Last Updated on May 4, 2020 by Jimson Lee
Recently, we had some testing done, and I just wanted to point out the correlation between 100 meters times and Elastic Power and Strength.
I think it’s pretty obvious why we do weight training, explosive Olympic lifts, and plyometrics as part of our routine. If you want to ran a faster 40 yard dash or 100 meter sprint, your legs better be strong and explosive. It’s all about force application and ground contact. Plus a million other factors.
It is also just a coincidence that this is the 2011 NFL Combine week.
After a full warm up and a series of at least 10x100m tempo runs, I like to do a series of 5 jumps, all starting from a standing position, then call it the day with some core work just for fitness. I see no benefit from testing how many sit-ups one can do in 60 seconds. (Do people still do that test?)
I try to keep the field conditions consistent and in my case, I prefer to use Astroturf for my bounding tests.
The 5 tests are:
- Standing Long Jump (landing in sand, not like the NFL Combine where you must land like a gymnast)
- Standing Vertical Jump
- 3 bounds from a standing start
- 5 bounds from a standing start
- 10 bounds from a standing start
The bounds can be single arm or double arm.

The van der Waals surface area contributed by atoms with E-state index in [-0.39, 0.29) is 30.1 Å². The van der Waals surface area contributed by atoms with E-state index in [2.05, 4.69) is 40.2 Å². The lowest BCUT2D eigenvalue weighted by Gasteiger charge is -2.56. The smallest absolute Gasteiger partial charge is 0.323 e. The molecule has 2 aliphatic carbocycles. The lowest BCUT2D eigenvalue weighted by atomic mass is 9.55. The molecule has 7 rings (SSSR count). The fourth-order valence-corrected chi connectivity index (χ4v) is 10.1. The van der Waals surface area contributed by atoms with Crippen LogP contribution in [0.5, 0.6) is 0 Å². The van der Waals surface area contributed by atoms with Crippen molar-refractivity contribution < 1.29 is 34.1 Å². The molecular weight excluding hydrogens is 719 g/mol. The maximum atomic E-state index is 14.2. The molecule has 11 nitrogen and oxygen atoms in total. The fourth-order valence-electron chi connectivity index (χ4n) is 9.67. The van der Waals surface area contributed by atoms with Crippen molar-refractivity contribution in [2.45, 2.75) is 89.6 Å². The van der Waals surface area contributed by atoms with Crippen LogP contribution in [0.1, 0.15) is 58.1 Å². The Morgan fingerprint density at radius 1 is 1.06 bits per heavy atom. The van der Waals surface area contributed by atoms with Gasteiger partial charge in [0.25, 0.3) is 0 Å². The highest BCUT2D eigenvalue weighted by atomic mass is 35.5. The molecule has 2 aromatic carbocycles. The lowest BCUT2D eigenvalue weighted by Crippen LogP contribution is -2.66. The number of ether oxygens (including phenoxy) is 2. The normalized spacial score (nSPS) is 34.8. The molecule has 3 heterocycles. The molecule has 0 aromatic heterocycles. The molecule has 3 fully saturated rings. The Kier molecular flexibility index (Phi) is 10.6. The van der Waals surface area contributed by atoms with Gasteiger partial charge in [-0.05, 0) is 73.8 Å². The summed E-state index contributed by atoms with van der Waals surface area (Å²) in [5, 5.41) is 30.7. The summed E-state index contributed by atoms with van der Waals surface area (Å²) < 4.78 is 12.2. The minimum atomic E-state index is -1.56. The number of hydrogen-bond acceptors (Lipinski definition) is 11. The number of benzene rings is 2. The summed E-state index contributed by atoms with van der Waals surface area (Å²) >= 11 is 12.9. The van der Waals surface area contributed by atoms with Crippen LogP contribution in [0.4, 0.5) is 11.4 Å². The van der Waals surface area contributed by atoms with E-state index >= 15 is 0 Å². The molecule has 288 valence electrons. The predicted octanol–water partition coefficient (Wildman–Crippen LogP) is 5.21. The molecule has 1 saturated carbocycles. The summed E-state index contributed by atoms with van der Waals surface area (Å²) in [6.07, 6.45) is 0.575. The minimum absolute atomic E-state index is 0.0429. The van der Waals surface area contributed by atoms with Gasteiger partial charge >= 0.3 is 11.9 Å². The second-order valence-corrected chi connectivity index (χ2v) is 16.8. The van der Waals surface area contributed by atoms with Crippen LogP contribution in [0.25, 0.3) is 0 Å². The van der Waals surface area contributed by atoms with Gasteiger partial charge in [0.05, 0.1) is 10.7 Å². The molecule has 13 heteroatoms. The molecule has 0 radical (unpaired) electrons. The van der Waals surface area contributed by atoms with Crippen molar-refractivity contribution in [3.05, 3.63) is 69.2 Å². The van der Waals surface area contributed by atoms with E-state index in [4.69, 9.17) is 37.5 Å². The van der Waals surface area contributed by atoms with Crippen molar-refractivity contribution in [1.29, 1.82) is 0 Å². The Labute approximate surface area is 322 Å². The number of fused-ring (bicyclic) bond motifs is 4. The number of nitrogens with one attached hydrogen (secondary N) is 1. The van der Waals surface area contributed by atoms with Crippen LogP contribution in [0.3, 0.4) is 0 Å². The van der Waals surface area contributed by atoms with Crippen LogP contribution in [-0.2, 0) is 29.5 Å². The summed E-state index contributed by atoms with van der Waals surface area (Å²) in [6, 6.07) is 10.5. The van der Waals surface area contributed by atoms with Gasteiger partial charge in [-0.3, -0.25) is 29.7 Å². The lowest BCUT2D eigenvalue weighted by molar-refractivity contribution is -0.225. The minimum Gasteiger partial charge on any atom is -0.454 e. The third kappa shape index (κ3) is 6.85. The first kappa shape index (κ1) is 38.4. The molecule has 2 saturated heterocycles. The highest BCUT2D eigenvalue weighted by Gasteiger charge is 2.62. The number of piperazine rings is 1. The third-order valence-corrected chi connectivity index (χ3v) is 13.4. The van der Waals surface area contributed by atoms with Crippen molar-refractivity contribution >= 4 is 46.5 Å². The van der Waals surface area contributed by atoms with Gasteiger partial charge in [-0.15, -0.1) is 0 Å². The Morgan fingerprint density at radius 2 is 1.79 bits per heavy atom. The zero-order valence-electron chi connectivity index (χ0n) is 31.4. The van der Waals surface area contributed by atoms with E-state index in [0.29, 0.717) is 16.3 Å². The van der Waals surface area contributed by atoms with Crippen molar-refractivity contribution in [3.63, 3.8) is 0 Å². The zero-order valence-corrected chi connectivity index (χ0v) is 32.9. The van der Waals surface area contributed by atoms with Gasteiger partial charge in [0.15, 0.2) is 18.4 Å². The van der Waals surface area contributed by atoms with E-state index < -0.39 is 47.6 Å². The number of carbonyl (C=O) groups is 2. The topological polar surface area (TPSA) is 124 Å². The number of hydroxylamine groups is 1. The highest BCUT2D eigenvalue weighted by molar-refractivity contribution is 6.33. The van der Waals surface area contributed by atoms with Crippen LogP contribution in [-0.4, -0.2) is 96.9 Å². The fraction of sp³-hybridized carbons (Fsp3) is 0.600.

Source: FRANK DICK’s DEVELOPMENT OF MAXIMUM SPRINTING SPEED
Beware of Numbers
Just a word of warning. Consider these 2 statements:
If it is a horse, then it has four legs.
If it has four legs, then it is a horse.
What I am trying to say is, if you can vertical jump 33 inches (as we will see at this year’s 2011 NFL Combine), it doesn’t automatically mean you will be a 10.20 to 10.65 second 100 meter sprinter. (Though it would be nice, eh?)
It doesn’t work the other way around.
I am simply looking for correlations and improvements over time.
I know from my stats, when I ran 10.92, my standing vertical jump was 29 inches, and I could bound 10 steps in 35 meters (from a standing start). My standing long jump was over 10 feet or 3.05 meters.
How do your numbers add up?
Thx for article, we gonna try it next week. And I will publish our results.
Manny Prieto says
Could that table be from this Frank Dick article? (Table 2 on Page 5 of the PDF)
Jimson Lee says
@Manny, yes, that’s it! Thank you!
Randy Bauer says
Are your bounding measures performed single leg (Ex. 3 bound: R-R-R, 5 bound:R-R-R-R-R). You are just measuring distance,yes? I am use to doing the sprint bound index where you measure 30m, noting number of hops and speed(timed).
Jimson Lee says
@Randy, I define hops as same leg, and bounds as alternate legs.
Yes, there are other good tests like you mentioned, and they are good as long as you keep track and have the same tester for timing.